Wills, Trusts & Estates Prof Blog

Editor: Gerry W. Beyer
Texas Tech Univ. School of Law

Wednesday, May 22, 2024

Article: Contractual Licences Over Land and the Disappearing Divide between Property and Obligation

Lucas Clover Alcolea (University of Otago - Faculty of Law) recently published,  Contractual Licences Over Land and the Disappearing Divide between Property and Obligation, 2024. Provided below is an abstract:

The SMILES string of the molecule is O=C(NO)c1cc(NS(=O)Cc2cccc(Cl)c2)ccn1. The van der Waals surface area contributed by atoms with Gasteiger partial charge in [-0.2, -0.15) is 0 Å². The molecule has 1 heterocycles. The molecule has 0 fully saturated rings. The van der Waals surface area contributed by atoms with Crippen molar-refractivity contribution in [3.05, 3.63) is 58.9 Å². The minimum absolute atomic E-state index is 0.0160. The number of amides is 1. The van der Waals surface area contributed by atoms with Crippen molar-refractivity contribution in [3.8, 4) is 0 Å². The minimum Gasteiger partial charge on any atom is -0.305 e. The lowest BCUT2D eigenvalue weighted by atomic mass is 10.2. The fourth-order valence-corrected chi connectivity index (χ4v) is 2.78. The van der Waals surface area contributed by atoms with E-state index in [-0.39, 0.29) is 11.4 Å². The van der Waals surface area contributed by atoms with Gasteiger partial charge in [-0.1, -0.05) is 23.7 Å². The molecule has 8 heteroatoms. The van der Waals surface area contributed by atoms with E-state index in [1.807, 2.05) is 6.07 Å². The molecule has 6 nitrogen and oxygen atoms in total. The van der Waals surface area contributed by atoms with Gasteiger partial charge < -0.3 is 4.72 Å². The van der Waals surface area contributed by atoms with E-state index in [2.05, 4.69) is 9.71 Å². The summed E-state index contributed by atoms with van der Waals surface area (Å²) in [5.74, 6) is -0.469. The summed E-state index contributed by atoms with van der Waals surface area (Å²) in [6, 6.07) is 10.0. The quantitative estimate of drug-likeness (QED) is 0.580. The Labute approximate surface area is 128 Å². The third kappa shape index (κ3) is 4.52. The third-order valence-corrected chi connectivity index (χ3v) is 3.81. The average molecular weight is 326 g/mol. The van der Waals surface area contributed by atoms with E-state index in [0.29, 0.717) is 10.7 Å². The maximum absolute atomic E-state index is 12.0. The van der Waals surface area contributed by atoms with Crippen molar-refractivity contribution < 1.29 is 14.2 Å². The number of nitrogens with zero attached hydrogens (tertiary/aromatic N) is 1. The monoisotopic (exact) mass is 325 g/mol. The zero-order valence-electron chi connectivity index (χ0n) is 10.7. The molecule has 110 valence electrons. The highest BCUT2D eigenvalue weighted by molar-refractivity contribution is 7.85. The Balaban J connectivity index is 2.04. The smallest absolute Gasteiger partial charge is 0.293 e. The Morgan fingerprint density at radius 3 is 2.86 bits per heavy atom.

The law surrounding contractual licences over land has long been the subject of controversy, particularly since Lord Denning’s attempts to convert them into fully proprietary rights. This paper divides the law concerning such licences into three eras, orthodoxy, Denning, and a ‘return to orthodoxy?’ before analysing each in turn. Subsequently, it outlines how despite an apparent return to orthodoxy licences have continued to benefit from significant ‘remedial growth’, as courts have been willing to grant licensees remedies traditionally restricted to, and intertwined with, proprietary rights, such as relief from forfeiture, specific performance, injunctive relief, and the ability to bring trespass claims. It will then be suggested that there are only three possible approaches to contractual licences over land: i) they are fully proprietary, ii) they are purely personal rights, or, iii) they can be recognised as weakly, or ‘quasi’, proprietary. It will be suggested that of these approaches the third is the most coherent and is in line both with equity’s general tendency to transform purely personal rights into proprietary rights, and with the relative and gradated nature of property in the common law.



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